Democratic Sen. Chris Coons criticized President Donald Trump on Monday for leaving top Democratic leaders in the dark about the US military raid that resulted in the death of the leader of ISIS.
“There is a long tradition of the President notifying leaders in Congress of both parties when there’s a sensitive operation underway,” Coons, who represents Delaware, told CNN’s John Berman on “New Day.” “But to disrespect the speaker of the House, who is in the direct line of succession to the President, and to not inform bipartisan leaders in Congress, to only inform a few Republicans, I think was just one more important norm of cooperation shattered by this President.”
Trump said on Sunday that he did not inform some key Democrats about the daring raid that resulted in the death of ISIS leader Abu Bakr al-Baghdadi. Among those who weren’t informed of the operation by the White House were House Speaker Nancy Pelosi, Senate Minority Leader Chuck Schumer and House Intelligence Chairman Adam Schiff. The move to not notify notable leaders goes against the usual tradition for such high-profile operations and undercut praise for the risky mission.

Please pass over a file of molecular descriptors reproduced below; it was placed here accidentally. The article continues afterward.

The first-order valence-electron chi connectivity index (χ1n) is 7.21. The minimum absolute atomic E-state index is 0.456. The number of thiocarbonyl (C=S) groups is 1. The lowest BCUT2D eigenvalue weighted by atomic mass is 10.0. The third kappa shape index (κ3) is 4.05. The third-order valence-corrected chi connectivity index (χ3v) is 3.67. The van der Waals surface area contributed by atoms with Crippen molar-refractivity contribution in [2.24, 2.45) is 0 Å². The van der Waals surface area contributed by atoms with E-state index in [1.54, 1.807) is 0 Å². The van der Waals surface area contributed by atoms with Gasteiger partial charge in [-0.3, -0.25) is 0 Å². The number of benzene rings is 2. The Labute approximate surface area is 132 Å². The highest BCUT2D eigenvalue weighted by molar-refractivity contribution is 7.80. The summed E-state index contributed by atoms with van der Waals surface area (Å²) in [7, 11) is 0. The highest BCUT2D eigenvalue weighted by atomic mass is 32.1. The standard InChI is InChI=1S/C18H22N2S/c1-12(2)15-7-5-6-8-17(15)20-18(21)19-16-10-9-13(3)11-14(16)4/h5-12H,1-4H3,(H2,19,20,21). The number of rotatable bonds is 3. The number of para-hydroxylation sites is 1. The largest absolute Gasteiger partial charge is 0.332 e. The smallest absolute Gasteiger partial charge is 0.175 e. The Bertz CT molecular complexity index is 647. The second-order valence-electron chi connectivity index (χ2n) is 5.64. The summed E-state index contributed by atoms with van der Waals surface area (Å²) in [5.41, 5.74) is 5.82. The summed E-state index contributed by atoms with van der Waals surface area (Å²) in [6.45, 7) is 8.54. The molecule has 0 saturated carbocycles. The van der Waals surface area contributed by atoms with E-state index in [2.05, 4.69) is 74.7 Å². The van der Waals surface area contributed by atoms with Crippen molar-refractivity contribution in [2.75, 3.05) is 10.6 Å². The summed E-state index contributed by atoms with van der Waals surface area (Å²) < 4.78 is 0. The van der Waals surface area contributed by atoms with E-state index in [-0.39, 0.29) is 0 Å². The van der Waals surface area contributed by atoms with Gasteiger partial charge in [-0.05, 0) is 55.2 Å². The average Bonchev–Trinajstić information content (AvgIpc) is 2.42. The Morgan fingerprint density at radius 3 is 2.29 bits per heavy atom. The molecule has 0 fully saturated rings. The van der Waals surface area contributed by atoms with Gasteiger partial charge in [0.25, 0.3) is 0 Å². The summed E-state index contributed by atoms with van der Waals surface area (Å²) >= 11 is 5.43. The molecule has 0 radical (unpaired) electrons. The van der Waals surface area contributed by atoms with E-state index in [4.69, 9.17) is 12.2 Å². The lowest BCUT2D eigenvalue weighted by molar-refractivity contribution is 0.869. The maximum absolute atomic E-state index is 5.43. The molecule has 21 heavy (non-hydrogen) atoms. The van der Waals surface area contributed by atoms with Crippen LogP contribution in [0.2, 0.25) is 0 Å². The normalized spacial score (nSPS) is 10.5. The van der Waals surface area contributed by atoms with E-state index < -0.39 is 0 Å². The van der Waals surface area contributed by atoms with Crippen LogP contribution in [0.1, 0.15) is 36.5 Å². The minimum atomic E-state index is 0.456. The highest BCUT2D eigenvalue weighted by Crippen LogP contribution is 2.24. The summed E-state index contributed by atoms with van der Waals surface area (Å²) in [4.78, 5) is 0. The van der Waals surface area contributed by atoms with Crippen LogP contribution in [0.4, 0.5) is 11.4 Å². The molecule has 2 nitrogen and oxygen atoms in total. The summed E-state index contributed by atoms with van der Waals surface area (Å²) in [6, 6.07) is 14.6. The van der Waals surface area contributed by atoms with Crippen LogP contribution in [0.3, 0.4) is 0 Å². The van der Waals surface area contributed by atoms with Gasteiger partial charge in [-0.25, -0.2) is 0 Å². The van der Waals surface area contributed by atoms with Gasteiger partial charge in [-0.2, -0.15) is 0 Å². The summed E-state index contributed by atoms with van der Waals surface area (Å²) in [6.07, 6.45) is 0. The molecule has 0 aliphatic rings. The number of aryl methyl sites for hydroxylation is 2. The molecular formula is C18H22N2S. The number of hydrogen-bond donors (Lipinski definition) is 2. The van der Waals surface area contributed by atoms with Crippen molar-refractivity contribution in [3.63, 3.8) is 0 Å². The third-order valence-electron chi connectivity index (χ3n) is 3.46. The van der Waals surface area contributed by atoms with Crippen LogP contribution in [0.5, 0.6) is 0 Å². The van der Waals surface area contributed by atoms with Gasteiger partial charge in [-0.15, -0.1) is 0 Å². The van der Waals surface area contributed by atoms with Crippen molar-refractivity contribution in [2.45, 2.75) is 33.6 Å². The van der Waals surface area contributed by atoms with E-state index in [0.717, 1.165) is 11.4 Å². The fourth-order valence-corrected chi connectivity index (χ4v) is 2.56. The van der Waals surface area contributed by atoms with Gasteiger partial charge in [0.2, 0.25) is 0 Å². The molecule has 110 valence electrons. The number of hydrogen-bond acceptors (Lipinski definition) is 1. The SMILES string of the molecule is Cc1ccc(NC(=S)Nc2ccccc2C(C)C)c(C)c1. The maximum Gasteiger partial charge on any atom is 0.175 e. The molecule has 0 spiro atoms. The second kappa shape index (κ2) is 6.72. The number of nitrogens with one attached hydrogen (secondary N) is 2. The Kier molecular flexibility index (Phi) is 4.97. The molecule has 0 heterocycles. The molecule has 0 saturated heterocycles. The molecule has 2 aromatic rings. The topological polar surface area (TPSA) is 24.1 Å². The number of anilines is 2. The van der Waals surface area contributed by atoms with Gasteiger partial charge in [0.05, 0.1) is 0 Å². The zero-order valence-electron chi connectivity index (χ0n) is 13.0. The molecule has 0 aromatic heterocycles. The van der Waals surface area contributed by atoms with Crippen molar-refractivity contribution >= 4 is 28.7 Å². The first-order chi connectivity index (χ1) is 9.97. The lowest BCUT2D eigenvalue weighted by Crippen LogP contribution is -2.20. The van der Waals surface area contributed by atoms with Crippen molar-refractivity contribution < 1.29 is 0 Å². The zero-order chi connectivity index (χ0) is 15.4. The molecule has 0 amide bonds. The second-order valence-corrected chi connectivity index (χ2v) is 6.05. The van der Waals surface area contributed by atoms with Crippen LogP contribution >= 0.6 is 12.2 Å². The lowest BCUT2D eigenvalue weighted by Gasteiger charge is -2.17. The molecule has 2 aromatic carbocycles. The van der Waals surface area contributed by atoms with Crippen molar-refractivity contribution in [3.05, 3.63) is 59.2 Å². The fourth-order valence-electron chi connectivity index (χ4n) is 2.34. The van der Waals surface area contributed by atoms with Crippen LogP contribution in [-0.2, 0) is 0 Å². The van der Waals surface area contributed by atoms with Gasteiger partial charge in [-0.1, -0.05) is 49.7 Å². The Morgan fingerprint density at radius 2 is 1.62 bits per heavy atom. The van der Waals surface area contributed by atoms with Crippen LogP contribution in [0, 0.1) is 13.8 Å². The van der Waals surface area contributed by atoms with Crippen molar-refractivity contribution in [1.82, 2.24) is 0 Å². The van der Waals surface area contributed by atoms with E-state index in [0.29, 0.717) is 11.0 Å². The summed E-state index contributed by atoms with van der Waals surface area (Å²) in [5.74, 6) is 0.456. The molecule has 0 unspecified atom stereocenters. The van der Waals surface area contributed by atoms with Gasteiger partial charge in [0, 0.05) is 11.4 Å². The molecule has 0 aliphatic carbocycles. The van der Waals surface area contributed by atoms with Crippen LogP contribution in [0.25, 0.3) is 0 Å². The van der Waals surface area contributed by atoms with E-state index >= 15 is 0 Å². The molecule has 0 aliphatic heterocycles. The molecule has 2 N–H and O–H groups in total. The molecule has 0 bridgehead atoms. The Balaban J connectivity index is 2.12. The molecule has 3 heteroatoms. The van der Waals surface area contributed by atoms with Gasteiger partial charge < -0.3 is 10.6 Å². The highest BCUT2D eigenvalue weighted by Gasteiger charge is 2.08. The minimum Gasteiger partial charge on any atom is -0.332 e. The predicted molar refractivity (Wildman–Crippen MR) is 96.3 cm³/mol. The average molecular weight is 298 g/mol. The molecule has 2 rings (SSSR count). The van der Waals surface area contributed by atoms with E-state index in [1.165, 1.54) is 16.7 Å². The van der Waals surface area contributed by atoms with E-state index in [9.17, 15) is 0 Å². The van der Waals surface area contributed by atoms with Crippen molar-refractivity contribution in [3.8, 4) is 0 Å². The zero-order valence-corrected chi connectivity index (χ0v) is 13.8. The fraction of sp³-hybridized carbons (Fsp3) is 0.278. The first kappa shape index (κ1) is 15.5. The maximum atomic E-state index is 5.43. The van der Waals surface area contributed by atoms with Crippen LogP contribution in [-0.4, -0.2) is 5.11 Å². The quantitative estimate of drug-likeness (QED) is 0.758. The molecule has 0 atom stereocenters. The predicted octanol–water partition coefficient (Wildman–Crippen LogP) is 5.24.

The President said the administration did not brief lawmakers due to a fear that they would leak information to the news media that could cost American lives.
“And I think the President should have the trust and confidence in our leaders in Congress to know that they would not have leaked sensitive details, certainly after the event,” Coons said Monday, adding that he thinks it was Trump who shared a “remarkable, even disturbing amount of detail about the operation” during his announcement of the raid.
“When fighting ISIS and terrorism, we aren’t Democrats and Republicans. We’re Americans,” Coons said.
Democratic Rep. Elissa Slotkin of Michigan echoed Coons’ statement, saying “there’s a lot of traditions that go on when it comes to the executive branch notifying the legislative branch about these kinds of operations.”
She said the so-called Gang of Eight — the bi-partisan group of lawmakers who have access to the most highly classified information — should have been informed “so that it’s a bipartisan approach to understanding what our military is doing.”
“I just don’t think it sets the right tone and certainly doesn’t reflect what our forces on the ground would ever do,” Slotkin said.